On Wednesday morning, Adele came early bringing some of the contents of her attic to sell to Amanda from Sazz Vintage Clothing who was here at 9 a.m., right on schedule, to look over Mom’s clothing. I was delayed by phone calls in my bedroom, and as I walked into Mom’s room to join Adele and Amanda, my breath left me as Amanda began lifting a spectacular pink net dress out of a large green trash bag. A vivid memory of Adele coming down the stairs looking scintillating in that dress flashed before me, and once again I remembered the look on the face of her rather nerdy-looking date, Aaron, as she descended the staircase. The dress was strapless and completely made from layers of pale pink netting. The full skirt was appliquéd with pale pink velvet roses with green velvet stems and leaves which were set with a sprinkling of rhinestones. Amanda was very happy to purchase that dress along with many other outfits that both Mom and Adele had saved. I could not believe that we were still in possession of clothing that had been worn in the 1950s and 60s. I can imagine the effect that dress will have when restored to its original glory and worn by a new fashion-savvy teenager at some prom in the future. Mom had an elaborate old sewing box and Amanda was really delighted with that as well. Adele and I spent the rest of the morning going through Mom’s clothing that Amanda did not want and could not squeeze into her car, including items of clothing that had remained in the attic after she had been here the last time during the summer. When we finished, we had 36 trash bags full of clothing. I though that was interesting considering that we had 36 suitcases that we gave away to the Salvation Army after our summer garage sale. We had just enough time to meet my old schoolmate, Roxy, and celebrate her big birthday with a delicious lunch at Blue Sage in Southampton. We had a great time conversing, and a great lunch topped off by a shared chocolate panini for dessert, one of my favorite desserts ever. I think the lunch was cathartic for Roxy who, along with her husband, George, had just gone through the trauma on Monday of having to put their old and suffering dog, Jake, to sleep. Saul arrived late after a long meeting, but Beth came over and helped him load the SUV with the bags in time to drop them off at the Salvation Army store in Lansdale before they closed for the evening.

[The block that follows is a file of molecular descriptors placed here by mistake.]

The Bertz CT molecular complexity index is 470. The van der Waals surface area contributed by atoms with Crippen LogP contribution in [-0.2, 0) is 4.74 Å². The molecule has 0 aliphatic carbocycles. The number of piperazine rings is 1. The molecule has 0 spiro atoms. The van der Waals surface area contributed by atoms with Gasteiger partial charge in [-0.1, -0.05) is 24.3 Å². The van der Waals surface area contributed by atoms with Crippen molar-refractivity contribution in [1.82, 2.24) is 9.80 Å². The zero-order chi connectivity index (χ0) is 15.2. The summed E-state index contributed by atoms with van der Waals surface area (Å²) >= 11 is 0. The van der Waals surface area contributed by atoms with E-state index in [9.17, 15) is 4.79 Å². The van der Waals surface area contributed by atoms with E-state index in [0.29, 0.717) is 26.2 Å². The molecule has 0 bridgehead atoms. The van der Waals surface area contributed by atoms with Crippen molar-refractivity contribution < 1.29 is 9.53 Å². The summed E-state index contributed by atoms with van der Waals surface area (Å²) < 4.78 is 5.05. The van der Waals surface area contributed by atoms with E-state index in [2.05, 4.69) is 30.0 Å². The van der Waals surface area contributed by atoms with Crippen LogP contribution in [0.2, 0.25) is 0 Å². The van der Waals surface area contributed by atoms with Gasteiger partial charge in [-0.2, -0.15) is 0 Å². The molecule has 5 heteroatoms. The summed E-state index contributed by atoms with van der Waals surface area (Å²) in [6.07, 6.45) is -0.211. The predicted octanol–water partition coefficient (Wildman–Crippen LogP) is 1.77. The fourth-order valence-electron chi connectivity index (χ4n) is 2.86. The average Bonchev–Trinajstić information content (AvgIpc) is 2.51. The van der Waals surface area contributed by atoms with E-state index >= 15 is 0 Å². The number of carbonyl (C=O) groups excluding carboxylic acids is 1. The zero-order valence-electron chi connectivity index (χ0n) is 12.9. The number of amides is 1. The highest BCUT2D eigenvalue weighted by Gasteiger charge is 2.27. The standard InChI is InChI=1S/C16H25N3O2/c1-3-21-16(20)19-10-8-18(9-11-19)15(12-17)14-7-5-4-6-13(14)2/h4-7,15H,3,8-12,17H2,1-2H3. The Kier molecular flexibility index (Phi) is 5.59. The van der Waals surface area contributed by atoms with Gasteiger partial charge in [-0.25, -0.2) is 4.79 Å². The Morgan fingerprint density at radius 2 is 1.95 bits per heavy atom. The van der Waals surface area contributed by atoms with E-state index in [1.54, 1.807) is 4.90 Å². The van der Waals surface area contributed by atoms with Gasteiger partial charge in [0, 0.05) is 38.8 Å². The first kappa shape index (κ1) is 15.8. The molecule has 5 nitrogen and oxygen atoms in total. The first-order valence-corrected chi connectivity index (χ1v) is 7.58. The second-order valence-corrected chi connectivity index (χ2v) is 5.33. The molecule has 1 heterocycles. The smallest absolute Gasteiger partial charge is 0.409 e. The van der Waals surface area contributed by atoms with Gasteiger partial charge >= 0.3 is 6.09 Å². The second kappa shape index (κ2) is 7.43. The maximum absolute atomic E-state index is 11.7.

Wednesday evening, we ordered a pizza and Beth brought over her two new housemates, Manuel and Ilsa, along with a great bottle of wine. We all seemed to have lucked out at finding each other. Beth is delighted with this lovely married couple as they are considerate housemates, and they are delighted that Ilsa no longer has to commute to Warrington from Deptford, New Jersey, to her job as a dietitian in a nursing facility. Manuel, who was a CPA in Mexico City, has been looking for a job in this area. During our evening together, Beth and I realized, almost simultaneously, that Manuel might be able to fill a job that Ken had mentioned to us at lunch the previous week. Ken interviewed him and sent him there and, although they did not want him for that particular job, they liked him so much that they offered him another opening they were trying to fill that will take advantage of his Spanish-speaking abilities with extensive travel. In the course of our congenial evening together, we learned that they had rented out their house in Mexico City and had come to the United States with the offer of a job from a friend in Texas. Shortly after making all the arrangements, the friend was laid off along with most of his department, and the person who was supervising was sent to another branch of the corporation.